Karat argued that the new seemingly 'activist' stance adopted by the NGOs was a sophisticated imperialist strategy: "...along with the funding for the second phase [ie of `activism' by NGOs] came the ideological package also. For how else can one explain the strange spectacle of imperialist agencies and governments funding organisations to organise the rural and urban poor to fight for their rights and against exploitation?" (p. 8)

In the course of the critique Karat mentioned several of the same foundations which have been funding the World Social Forum and affiliated activities — ICCO-Netherlands; Friedrich Ebert Foundation; NOVIB; Ford Foundation; Canadian International Development Agency; and Oxfam. "It would be no exaggeration to say that the whole voluntary agencies/action groups network is maintained and nurtured by funds from western capitalist countries. The scale of funding and the vast amounts involved are so striking that it is surprising that this has not become a matter of urgent public debate in this country.... This open access to foreign funds allowed by the Government of India has become one of the major sources of imperialist penetration financially in the country." (p. 34)

He ended with a call for political struggle:

"The Left should treat all action groups (ie those directly involved in mobilisation and organisation of the people) as political entities. All those organisations receiving foreign funds are automatically suspect and must be screened to clear their bonafides." (p. 64)

"The widest campaign has to be built up to force the Government of India to abandon its present posture of allowing free flow of foreign funds on the grounds that it contributes to the foreign exchange fund. The Foreign Contribution Regulation Act which allows such massive penetration of imperialist funds will have to be further amended to ensure: All voluntary organisations which claim to organise people for whatever form of political activity should be included in the list of organisations (just as political parties) which are prohibited for receiving foreign funds.... Most urgent is the necessity for a sustained ideological campaign against the eclectic and pseudo-radical postures of action groups." (pp 64-65)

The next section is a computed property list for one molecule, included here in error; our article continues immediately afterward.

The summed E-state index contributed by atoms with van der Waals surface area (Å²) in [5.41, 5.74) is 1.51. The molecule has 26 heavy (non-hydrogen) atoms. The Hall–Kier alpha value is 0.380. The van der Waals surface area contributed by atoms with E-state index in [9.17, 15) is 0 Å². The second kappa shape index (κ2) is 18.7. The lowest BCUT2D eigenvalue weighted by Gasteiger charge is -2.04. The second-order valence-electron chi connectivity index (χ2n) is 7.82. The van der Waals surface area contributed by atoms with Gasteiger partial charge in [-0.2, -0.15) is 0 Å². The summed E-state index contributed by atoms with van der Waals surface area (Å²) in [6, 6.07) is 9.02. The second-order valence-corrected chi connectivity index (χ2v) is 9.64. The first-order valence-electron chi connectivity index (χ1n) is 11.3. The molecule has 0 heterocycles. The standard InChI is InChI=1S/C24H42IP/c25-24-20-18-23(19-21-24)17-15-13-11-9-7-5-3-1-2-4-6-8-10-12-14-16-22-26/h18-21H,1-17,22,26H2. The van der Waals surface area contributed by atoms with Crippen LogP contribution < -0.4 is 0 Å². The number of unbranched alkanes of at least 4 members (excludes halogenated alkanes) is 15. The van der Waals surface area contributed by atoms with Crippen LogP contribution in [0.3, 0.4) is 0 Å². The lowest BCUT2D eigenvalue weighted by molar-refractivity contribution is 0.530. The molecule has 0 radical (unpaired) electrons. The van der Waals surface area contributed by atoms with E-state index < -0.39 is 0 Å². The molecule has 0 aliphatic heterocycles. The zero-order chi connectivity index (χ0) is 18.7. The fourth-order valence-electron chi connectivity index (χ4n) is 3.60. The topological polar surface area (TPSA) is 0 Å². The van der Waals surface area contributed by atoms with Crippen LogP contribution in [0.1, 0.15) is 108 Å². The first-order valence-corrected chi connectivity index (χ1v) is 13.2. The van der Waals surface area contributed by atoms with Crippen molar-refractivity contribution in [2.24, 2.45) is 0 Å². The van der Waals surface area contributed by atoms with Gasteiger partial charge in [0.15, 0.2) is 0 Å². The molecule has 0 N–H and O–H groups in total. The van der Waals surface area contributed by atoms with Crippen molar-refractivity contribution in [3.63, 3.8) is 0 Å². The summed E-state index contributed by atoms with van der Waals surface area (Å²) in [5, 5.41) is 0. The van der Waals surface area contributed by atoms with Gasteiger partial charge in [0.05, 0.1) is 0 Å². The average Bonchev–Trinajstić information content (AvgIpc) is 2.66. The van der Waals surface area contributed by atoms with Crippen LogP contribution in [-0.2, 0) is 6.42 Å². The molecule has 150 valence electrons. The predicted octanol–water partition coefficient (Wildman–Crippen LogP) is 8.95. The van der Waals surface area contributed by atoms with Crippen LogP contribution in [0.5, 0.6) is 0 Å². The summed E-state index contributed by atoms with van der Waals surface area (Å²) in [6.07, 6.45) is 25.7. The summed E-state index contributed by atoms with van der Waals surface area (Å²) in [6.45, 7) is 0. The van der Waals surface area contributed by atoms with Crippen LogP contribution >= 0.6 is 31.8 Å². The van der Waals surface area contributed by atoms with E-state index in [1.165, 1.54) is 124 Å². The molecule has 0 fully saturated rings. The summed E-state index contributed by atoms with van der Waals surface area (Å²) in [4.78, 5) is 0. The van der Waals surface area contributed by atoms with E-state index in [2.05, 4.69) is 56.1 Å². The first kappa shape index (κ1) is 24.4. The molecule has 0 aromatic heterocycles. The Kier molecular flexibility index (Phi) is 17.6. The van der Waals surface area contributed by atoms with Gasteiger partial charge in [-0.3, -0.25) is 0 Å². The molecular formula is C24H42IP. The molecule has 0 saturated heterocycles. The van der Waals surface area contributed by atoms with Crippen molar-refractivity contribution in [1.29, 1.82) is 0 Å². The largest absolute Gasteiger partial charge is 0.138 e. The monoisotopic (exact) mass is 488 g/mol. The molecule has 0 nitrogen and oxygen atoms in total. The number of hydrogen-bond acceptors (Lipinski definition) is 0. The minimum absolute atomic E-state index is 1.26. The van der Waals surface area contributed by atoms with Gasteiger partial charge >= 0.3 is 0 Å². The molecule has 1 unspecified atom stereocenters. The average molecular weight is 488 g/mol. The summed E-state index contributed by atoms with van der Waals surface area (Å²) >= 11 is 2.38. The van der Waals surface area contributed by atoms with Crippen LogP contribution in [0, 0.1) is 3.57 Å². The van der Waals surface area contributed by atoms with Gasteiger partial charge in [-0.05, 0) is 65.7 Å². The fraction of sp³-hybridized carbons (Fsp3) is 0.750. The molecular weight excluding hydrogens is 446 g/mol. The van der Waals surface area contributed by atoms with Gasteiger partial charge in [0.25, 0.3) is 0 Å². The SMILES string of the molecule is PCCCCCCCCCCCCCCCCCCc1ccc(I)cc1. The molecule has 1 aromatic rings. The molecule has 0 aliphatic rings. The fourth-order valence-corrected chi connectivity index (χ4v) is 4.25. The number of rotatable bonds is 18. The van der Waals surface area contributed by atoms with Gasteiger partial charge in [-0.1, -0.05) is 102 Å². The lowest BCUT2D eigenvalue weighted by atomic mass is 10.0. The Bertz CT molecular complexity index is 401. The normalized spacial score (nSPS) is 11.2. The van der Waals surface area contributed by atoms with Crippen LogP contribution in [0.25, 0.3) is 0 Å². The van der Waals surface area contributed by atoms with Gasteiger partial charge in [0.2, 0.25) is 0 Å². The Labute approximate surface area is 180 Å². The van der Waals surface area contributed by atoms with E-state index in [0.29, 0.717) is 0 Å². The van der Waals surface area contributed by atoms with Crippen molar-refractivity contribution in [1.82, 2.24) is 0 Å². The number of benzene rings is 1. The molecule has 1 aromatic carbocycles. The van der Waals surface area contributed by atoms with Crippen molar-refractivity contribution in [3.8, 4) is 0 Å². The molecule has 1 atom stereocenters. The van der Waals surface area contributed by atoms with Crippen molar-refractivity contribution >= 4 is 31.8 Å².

Indeed, he proudly states that "it is well known that it is the CPI(M) cadres and activists who have been in the lead all over the country in exposing the designs of foreign-funded voluntary work as they are clear about its implications". (p. 60)

Sharp turnaround
Such was the official CPI(M) stand in 1988. Drastic changes appear to have taken place since the end of the eighties. In a number of forums, CPI(M) members and NGOs now cooperate and share costs — for example, at the People's Health Conference held in Kolkata in 2002, the Asian Social Forum held in Hyderabad in January 2003, or the World Social Forum to be held in Mumbai in January 2004. Further, CPI(M) ideologues appear to be developing theoretical justifications for their stand, as can be seen from the following excerpt from a Frontline9 interview with Dr Thomas Isaac, CPI(M) MLA, former member of the State Planning Board in charge of decentralisation:

"Interviewer: There is criticism against the role of NGOs too, like the one you have floated in your constituency, as being that of `agents of globalisation and economic imperialism' and the seemingly anti-globalisation struggles and programmes they are organising as being a clever strategy to promote essentially imperialist interests.

" Isaac: There is no doubt that there is a larger imperialist strategy to utilise the so-called voluntary sector to influence civil society in Third World countries. But you have also got to realise that there are also NGOs and a large number of similar civil society organisations and formations that are essential ingredients of any social structure. Therefore, while being vigilant about the imperialist designs, we have to distinguish between civil society organisations that are pro-imperialist and pro-globalisation and those that are not...."

Isaac went on to blur the distinction between the Seattle-stream of protests and the World Social Forum: